Definition: The Marginal Utility refers to the additional benefit (utility) a consumer derives from the consumption of one additional unit of good or service.
In other words, marginal utility is the addition to the total utility resulting from the consumption of one additional unit of the commodity. Thus, it can be measured as the change in the total utility obtained from the consumption of an additional unit, say X, Symbolically it can be represented as:
When ‘n’ number of units are consumed, then the marginal utility can be measured as:
MU of nth unit = TUn – TUn-1
The marginal utility is positive when the consumption of an additional unit of good or service results in the increase in the total utility. On the other hand, it is negative when the additional unit consumed results in the decrease in the total utility. The concept of marginal utility is based on the notion that the utility derived from the consumption of an additional unit of the commodity has an inverse relation to the number of units of that commodity an individual already owns.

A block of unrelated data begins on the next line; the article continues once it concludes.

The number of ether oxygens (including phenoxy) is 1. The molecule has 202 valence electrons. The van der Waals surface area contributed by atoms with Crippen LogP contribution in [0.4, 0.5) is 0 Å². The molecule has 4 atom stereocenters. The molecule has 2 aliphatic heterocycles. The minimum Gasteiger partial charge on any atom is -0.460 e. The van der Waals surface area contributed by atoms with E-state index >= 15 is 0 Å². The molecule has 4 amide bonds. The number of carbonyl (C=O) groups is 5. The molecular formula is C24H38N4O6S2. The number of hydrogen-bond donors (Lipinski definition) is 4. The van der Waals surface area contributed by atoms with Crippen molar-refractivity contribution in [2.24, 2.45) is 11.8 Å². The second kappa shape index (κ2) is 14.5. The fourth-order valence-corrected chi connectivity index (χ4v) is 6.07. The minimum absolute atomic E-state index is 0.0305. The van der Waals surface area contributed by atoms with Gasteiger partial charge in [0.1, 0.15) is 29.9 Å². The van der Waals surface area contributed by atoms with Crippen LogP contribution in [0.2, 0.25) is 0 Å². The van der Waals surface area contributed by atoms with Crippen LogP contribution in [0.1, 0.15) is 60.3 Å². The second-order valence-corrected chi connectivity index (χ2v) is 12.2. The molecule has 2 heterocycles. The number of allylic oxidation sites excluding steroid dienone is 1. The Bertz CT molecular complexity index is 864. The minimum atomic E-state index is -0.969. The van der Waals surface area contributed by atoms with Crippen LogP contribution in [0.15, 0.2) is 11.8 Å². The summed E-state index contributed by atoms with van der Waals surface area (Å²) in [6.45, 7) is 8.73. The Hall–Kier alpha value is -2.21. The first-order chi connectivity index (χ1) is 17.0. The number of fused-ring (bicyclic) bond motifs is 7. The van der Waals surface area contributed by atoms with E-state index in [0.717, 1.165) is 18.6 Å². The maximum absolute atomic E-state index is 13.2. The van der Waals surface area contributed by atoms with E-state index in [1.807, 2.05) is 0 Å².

Such as, if the consumer keeps on buying the additional unit of the product, then his marginal satisfaction derived from each unit will reduce. For example, if you are very thirsty then the utility derived from the first glass of water will be maximum and will go on diminishing with each additional glass. This is called as the Law of Diminishing Marginal Utility.